Journal of Veterinary Science & Medicine

Research Article

Palatability and Impact on Food and Water Intake of Nutribound®, a New Liquid Nutritional Supplement for Dogs and Cats

Gwendoline Chaix 1*, Sandrine Fournel2, Nolwenn Crastes2, Fanny Lloret3, Patricia Monginoux3, David McGahie1 and Natalia Bernachon1

  • 1Medical Department Virbac, Carros, France
  • 2R&D Virbac, Carros, France
  • 3UPL Virbac, Carros, France

*Address for Correspondence: Gwendoline Chaix, Medical Department, Virbac, 13ème Rue, Carros,France, E-mail:
Chaix G, Fournel S, Crastes N, Lloret F, Monginoux P, et al. Palatability and Impact on Food and Water Intake of Nutribound®, a New Liquid Nutritional Supplement for Dogs and Cats. J Veter Sci Med. 2015;3(1): 6.
Copyright © Chaix et al. This is an open access article distributed under the Creative Commons Attribution License, which permits unrestricted use, distribution, and reproduction in any medium, provided the original work is properly cited.
Journal of Veterinary Science & Medicine | ISSN: 2325-4645 | Volume: 2, Issue: 2
Submission: 21 February 2015 | Accepted: 09 March 2015 | Published: 13 March 2015
Reviewed & Approved by:
Dr. Efterpi Christaki, Professor of Nutrition, Faculty of Veterinary Medicine, Aristotle University of Thessaloniki, Greece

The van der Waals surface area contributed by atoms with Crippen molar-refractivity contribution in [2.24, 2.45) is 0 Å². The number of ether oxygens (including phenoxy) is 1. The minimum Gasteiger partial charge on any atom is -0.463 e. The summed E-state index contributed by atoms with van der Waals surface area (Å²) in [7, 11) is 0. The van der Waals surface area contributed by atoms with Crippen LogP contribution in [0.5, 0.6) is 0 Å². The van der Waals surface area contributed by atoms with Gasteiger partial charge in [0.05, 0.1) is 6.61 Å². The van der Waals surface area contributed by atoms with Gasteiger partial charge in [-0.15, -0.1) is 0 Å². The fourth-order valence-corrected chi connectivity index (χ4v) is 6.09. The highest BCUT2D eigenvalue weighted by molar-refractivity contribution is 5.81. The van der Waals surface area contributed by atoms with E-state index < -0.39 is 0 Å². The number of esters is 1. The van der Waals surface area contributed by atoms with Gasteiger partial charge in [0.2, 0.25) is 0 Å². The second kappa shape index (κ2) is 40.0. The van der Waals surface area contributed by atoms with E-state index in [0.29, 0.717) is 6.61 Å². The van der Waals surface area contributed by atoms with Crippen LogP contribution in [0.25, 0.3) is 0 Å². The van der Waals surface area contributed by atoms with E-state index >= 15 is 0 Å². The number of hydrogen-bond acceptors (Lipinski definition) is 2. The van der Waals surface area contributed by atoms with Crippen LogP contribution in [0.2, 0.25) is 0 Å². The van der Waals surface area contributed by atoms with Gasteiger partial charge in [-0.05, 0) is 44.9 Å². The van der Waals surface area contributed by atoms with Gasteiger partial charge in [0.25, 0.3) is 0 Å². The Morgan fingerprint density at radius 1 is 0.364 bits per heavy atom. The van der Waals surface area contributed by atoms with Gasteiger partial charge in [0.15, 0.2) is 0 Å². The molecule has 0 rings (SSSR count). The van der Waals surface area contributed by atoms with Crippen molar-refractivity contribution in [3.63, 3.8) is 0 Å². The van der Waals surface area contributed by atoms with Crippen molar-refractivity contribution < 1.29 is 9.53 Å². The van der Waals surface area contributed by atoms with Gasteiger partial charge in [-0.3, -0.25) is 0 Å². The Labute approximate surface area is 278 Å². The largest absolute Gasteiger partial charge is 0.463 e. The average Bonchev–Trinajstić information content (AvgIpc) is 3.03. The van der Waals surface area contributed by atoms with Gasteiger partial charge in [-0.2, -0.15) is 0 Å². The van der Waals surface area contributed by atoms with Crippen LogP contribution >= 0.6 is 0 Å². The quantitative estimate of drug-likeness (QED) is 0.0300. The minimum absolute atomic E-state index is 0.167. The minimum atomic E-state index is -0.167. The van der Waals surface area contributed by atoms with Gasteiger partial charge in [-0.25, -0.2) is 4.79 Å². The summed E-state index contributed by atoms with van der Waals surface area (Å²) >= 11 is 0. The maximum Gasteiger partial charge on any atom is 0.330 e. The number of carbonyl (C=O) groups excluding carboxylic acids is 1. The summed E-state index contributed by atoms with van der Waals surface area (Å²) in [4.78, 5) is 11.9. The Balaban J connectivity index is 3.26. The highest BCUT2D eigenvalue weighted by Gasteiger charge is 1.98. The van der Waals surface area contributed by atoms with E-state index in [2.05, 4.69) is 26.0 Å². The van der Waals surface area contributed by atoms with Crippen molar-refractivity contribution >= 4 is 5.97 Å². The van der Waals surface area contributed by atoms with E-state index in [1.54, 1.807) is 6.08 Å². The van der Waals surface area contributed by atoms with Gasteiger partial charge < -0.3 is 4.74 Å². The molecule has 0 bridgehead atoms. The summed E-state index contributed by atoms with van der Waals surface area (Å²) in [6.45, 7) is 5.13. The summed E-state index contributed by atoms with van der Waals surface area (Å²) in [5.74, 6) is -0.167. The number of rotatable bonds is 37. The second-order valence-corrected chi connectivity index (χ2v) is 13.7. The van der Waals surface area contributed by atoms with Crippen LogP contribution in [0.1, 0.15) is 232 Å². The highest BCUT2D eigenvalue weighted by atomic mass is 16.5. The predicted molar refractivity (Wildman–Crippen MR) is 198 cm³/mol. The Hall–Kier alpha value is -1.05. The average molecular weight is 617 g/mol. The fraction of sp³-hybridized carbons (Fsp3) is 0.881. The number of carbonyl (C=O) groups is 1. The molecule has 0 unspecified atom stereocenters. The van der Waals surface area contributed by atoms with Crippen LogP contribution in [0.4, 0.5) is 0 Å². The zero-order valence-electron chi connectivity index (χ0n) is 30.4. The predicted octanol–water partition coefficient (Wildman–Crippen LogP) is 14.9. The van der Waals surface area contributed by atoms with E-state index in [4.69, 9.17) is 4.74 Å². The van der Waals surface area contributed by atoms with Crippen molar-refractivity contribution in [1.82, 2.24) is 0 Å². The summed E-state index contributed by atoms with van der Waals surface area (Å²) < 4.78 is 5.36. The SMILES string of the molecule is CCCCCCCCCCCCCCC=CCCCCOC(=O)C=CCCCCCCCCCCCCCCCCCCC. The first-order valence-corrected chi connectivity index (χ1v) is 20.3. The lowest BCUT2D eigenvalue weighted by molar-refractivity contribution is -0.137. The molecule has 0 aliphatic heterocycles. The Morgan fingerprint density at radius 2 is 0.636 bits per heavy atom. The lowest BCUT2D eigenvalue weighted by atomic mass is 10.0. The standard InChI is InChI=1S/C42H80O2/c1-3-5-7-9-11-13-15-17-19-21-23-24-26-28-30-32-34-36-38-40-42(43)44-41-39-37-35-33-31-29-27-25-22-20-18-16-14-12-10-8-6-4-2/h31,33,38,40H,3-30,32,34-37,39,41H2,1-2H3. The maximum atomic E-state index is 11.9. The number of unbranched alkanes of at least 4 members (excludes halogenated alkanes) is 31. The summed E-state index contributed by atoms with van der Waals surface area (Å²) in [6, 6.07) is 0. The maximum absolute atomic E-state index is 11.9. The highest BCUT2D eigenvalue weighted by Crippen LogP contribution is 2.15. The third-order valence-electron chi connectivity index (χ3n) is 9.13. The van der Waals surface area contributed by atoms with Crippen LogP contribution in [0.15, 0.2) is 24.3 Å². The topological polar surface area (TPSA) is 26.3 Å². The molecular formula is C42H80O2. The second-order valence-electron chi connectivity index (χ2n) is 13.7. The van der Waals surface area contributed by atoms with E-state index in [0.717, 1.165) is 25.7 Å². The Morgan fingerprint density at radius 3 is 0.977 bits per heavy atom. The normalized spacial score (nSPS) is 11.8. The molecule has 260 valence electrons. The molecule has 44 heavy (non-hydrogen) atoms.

Nutritional support is vital to the recovery process for critically-ill patients, due to the frequent decrease of voluntary food intake, putting these patients at a major risk for malnutrition, which can result in a catabolic state [1,2]. As such, nausea, pain, some administered drugs and anxiety over hospitalisation can reduce appetite [3]. However many patients in the recovery phase do not receive enteral nutritional support specifically adapted for their critical state. In fact, solid nutrition cannot be given to some patients because of recurrent vomiting or asthenia, or the food is simply not accepted by the anorectic patient [4]. There is great interest in providing small volumes of liquid nutrition that are highly digestible and palatable for critical patients, because this could potentially increase the willingness to eat in sick animals and facilitate the first intake of food. Unfortunately liquid supplements containing useful nutrients are not always practically available or are not sufficiently palatable. One of the challenges of early, spontaneous re-feeding is to awaken interest in food in the patient in order to decrease the probability of nutritional failure. Voluntary uptake from the animal facilitates compliance whereas forced and repetitive administrations may induce aggressive responses and even nutritional aversion, especially in cats [5].Voluntary uptake is considered beneficial in veterinary medicine [6]. Thus, palatability is considered to be an essential criterion for a nutritional supplement designed for the re-feeding of cats and dogs. In companion animals, palatability refers to the voluntary ingestion of a food or a medicine. While palatability depends on the taste of the product, it is also influenced by the smell, texture, the aspect or the nutritional content (especially animal proteins) of the product [7,8].